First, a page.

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Encyclopedia > Swissair
Swissair
IATA
SR
ICAO
SWR
Callsign
Swissair
Founded 1931
Hubs Zürich Kloten
Geneva Cointrin
Frequent flyer program Qualiflyer
Member lounge Swissair Lounge
Alliance Qualiflyer
Fleet size
Destinations 157
Headquarters Zürich, Switzerland
Key people Mario Corti, CEO
Website: N/A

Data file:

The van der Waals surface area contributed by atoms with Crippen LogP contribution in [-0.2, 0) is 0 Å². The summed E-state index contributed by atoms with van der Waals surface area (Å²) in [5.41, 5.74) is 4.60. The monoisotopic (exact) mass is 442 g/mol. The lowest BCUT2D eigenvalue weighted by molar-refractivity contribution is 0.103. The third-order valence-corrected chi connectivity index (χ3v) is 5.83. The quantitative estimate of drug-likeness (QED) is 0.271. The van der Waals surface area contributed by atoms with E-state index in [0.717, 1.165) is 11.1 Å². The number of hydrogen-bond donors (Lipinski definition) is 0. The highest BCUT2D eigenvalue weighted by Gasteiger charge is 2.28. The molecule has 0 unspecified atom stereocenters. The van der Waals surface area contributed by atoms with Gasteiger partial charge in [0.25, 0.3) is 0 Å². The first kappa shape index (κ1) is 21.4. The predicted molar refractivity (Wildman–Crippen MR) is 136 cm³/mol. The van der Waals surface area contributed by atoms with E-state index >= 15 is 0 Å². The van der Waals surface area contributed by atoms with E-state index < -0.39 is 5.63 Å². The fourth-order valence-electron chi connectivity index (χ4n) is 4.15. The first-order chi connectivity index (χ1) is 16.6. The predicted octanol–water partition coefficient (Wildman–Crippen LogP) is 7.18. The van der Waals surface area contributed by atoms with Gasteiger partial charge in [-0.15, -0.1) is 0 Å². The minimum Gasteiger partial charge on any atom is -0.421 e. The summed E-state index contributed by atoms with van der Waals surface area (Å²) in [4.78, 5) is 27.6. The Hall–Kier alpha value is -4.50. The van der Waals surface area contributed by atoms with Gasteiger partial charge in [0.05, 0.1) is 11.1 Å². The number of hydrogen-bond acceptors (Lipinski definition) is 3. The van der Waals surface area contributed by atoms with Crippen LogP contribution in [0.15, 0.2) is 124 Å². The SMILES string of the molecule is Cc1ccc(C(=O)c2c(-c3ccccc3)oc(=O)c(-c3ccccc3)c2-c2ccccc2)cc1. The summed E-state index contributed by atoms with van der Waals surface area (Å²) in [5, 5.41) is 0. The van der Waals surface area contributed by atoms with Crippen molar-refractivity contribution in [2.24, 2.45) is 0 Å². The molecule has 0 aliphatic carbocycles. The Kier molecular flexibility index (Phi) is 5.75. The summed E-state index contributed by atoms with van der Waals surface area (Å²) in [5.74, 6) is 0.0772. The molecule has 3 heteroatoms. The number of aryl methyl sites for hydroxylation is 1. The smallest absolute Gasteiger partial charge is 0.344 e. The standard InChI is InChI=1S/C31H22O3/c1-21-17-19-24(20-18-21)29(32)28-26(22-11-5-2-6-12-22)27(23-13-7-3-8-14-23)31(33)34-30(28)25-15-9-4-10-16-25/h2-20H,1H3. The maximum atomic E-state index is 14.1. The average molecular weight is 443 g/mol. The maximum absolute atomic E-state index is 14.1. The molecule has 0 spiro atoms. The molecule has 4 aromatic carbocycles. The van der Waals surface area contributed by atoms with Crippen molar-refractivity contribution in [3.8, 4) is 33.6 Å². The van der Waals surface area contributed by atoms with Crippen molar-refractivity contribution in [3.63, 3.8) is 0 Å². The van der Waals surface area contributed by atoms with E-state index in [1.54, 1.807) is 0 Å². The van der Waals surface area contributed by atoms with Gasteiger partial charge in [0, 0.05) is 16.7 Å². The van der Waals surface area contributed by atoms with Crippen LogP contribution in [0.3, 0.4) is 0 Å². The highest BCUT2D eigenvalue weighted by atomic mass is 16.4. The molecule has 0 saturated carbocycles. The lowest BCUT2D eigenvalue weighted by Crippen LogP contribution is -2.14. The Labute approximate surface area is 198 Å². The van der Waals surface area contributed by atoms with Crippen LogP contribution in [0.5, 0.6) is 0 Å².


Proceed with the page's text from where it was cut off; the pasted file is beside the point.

Swissair (Swiss Air Transport Company Limited) was the former national airline of Switzerland. It was formed of a merger between Balair and Ad Astra Aero (To the Stars), in 1931. For most of its 71 years, Swissair was known as the "Flying Bank" due to the financial stability of the airline, causing it be regarded as a Swiss national symbol and icon. Image File history File links Swissair_logo. ... IATA airline designators, sometimes called IATA reservation codes, are two-character codes assigned by the International Air Transport Association (IATA) to the worlds airlines in accordance with the provisions of Resolution 762. ... It has been suggested that this article or section be merged with ICAO airline code. ... Most airlines employ a distinctive and internationally recognised call sign that is normally spoken during airband radio transmissions as a prefix to the flight number. ... Year 1931 (MCMXXXI) was a common year starting on Thursday (link will display full 1931 calendar) of the Gregorian calendar. ... An airline hub is an airport that an airline uses as a transfer point to get passengers to their intended destination. ... Zürich Airport (IATA: ZRH, ICAO: LSZH) also called Kloten Airport, is located in Kloten, canton of Zürich, Switzerland and managed by Unique Airport. ... Airport entrance. ... Membership cards of FFP This article is about airline frequent flyer programs. ... Qualifler was the name of Swissair frequent flyer program created in April of 1992. ... The lounge at ZRH, Switzerland An airport lounge is a lounge owned by a particular airline (or jointly operated by several carriers). ... An airline alliance is an agreement between two or more airlines to cooperate for the foreseeable future on a substantial level. ... Qualifler was the name of Swissair frequent flyer program created in April of 1992. ... For other uses of Zurich, see Zurich (disambiguation). ... An Airbus A380 of Emirates Airline An airline provides air transport services for passengers or freight. ... Year 1931 (MCMXXXI) was a common year starting on Thursday (link will display full 1931 calendar) of the Gregorian calendar. ... National symbols are symbols of states, nations and countries in the world. ...